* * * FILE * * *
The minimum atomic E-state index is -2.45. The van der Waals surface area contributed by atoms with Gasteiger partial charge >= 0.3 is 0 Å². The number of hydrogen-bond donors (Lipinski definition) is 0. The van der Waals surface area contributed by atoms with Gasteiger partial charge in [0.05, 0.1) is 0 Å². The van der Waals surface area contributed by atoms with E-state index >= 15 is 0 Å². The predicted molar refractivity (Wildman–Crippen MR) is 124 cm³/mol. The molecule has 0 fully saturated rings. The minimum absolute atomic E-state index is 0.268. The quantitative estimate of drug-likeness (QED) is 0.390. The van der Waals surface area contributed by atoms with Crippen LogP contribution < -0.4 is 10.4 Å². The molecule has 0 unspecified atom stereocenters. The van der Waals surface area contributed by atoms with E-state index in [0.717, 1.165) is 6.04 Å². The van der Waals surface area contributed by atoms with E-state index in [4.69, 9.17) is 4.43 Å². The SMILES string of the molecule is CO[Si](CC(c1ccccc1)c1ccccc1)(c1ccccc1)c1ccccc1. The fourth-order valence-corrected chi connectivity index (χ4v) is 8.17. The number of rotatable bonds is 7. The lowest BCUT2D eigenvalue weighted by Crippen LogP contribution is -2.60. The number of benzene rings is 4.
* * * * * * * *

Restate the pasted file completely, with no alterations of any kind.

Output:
The minimum atomic E-state index is -2.45. The van der Waals surface area contributed by atoms with Gasteiger partial charge >= 0.3 is 0 Å². The number of hydrogen-bond donors (Lipinski definition) is 0. The van der Waals surface area contributed by atoms with Gasteiger partial charge in [0.05, 0.1) is 0 Å². The van der Waals surface area contributed by atoms with E-state index >= 15 is 0 Å². The predicted molar refractivity (Wildman–Crippen MR) is 124 cm³/mol. The molecule has 0 fully saturated rings. The minimum absolute atomic E-state index is 0.268. The quantitative estimate of drug-likeness (QED) is 0.390. The van der Waals surface area contributed by atoms with Crippen LogP contribution < -0.4 is 10.4 Å². The molecule has 0 unspecified atom stereocenters. The van der Waals surface area contributed by atoms with E-state index in [0.717, 1.165) is 6.04 Å². The van der Waals surface area contributed by atoms with E-state index in [4.69, 9.17) is 4.43 Å². The SMILES string of the molecule is CO[Si](CC(c1ccccc1)c1ccccc1)(c1ccccc1)c1ccccc1. The fourth-order valence-corrected chi connectivity index (χ4v) is 8.17. The number of rotatable bonds is 7. The lowest BCUT2D eigenvalue weighted by Crippen LogP contribution is -2.60. The number of benzene rings is 4.